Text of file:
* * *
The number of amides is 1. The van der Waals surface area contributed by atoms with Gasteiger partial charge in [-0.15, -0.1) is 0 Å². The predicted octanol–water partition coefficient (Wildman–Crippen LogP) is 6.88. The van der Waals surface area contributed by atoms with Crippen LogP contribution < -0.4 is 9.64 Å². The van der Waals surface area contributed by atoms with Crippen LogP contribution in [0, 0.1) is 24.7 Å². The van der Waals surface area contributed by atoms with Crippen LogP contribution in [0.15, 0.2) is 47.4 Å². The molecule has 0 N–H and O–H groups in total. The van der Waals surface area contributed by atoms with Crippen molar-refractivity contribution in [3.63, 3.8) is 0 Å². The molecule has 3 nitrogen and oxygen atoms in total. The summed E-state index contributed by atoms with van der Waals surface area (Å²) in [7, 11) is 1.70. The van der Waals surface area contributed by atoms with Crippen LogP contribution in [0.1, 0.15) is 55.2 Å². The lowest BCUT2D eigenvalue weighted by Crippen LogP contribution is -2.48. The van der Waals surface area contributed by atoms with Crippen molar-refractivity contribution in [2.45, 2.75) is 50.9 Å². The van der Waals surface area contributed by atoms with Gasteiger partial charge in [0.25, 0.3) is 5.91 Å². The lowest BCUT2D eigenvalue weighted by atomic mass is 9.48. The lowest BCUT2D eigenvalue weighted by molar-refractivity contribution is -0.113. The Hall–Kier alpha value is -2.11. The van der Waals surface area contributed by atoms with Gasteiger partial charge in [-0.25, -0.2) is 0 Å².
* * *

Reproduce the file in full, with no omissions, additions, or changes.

The number of amides is 1. The van der Waals surface area contributed by atoms with Gasteiger partial charge in [-0.15, -0.1) is 0 Å². The predicted octanol–water partition coefficient (Wildman–Crippen LogP) is 6.88. The van der Waals surface area contributed by atoms with Crippen LogP contribution < -0.4 is 9.64 Å². The van der Waals surface area contributed by atoms with Crippen LogP contribution in [0, 0.1) is 24.7 Å². The van der Waals surface area contributed by atoms with Crippen LogP contribution in [0.15, 0.2) is 47.4 Å². The molecule has 0 N–H and O–H groups in total. The van der Waals surface area contributed by atoms with Crippen molar-refractivity contribution in [3.63, 3.8) is 0 Å². The molecule has 3 nitrogen and oxygen atoms in total. The summed E-state index contributed by atoms with van der Waals surface area (Å²) in [7, 11) is 1.70. The van der Waals surface area contributed by atoms with Crippen LogP contribution in [0.1, 0.15) is 55.2 Å². The lowest BCUT2D eigenvalue weighted by Crippen LogP contribution is -2.48. The van der Waals surface area contributed by atoms with Crippen molar-refractivity contribution in [2.45, 2.75) is 50.9 Å². The van der Waals surface area contributed by atoms with Gasteiger partial charge in [0.25, 0.3) is 5.91 Å². The lowest BCUT2D eigenvalue weighted by atomic mass is 9.48. The lowest BCUT2D eigenvalue weighted by molar-refractivity contribution is -0.113. The Hall–Kier alpha value is -2.11. The van der Waals surface area contributed by atoms with Gasteiger partial charge in [-0.25, -0.2) is 0 Å².